A Few Questions for Jessica Straus

Getting the insight I did on Akuma from an actor’s standpoint was refreshing. However, Akuma wasn’t the first character I wanted to know more about. While my readers know I’m a huge fan of G, there was a character who came first who I find to be an incredible character, and without a doubt my favorite in the entire game. Juri Han has become the de facto female face of Street Fighter for a new generation of gamers. From her first appearance in Super Street Fighter IV in 2010, Juri has demanded your attention, and you gave her exactly what she wanted.

In fact, Juri has acquired fans from all over the world, but while fans will say how much Juri means to them, there’s one fan in particular who knows more about Juri than anyone else: the actress who plays her. For the second part of my project, I reached out to Jessica Straus, Juri’s voice actress for both Street Fighter IV and V, and asked her a few questions about her character. As it turns out, there’s still a lot we don’t know about the Queen of Mean.

(Aside from some minor editing for style and word choices, the interview is listed exactly as written.)

1. In your pinned Tweet, you state that Juri is “one of the most multidimensional female villains I’ve ever voiced.” I was wondering if you could clarify what this statement means to you in terms of both who the character is as an individual and the experience for you as an actress.

A: I find it’s always very interesting to play a female villain, who is not only a bit evil, but also attractive, humorous, likable, and fun to watch. Juri Han is a “bad-girl”, and yet, she is always smiling and chuckling to herself. In a way, I think she inspires courage and “speaking your mind”, as she doesn’t seem to have any fear whatsoever. And, like Batman’s Joker, she’s a bit of a wildcard and you never really know what she’s going to do next… but, you do know it’s going to be entertaining.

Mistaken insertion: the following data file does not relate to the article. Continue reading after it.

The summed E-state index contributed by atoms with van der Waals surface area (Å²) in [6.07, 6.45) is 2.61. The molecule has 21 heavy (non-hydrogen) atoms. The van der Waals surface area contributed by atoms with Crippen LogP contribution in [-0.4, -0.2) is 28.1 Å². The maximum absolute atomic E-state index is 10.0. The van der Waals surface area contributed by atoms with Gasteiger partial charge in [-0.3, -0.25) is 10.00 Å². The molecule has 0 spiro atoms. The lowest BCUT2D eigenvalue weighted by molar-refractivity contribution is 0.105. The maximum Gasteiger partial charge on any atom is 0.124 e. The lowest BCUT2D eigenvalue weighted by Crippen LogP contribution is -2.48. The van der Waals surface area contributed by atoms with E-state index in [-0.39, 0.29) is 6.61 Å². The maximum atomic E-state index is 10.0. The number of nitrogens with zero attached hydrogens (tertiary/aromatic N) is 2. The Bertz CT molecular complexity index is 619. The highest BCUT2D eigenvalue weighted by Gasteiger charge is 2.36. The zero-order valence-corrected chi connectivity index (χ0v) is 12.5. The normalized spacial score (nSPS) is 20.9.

So, when I take on the role of Juri, it is definitely a multi-dimensional experience of female power, wit, supreme confidence and comedy. Juri truly has a quirky, bent way of looking at the world, which I enjoy exploring as an actress.

2. From me as a player and a lore theorist, I see Juri as someone who is both open and closed, someone who you can sort of both tell what she’s thinking and not tell what she’s thinking. She has a way of telling you what she wants without telling you what she wants. So my question is, in regards to her interactions with other characters and from your perspective as an actress, do you feel her mysteriousness plays a role in how others interact with her? Do you feel personally that she’s more overt or more of a mystery, and what is your mindset when you’re using your voice to portray her?

A: When I voice Juri, it’s always from a playful, alluring perspective as she loves the game of “cat and mouse” and lures other characters in with her laid-back charm. Yet, Juri is definitely nobody’s fool and is very powerful. It’s true, she smiles and acts sort of friendly while keeping other characters at a distance, and it’s not always completely clear what she will do next. I suppose that is mysterious. Additionally, she is mysterious because she is a survivor of a tragedy, and there is a possibility she was nicer when she was younger. Who knows? Certainly, she was transformed by her earlier tragedy in many ways. But I have yet to discover who she was when she was younger. Capcom simply hasn’t written that part of Juri’s emotional journey, at least, not to my knowledge.

For me when I play her, I think Juri is more overt than mysterious. I do have to say, being fearless in a fight is actually an empowering experience. I personally don’t like to fight, but I do find it freeing to voice her. The main trait we have in common is a Zen-like approach to life and other people. I find myself very relaxed when I play Juri, and I’m often laughing at the lines I get to say! She is so well written!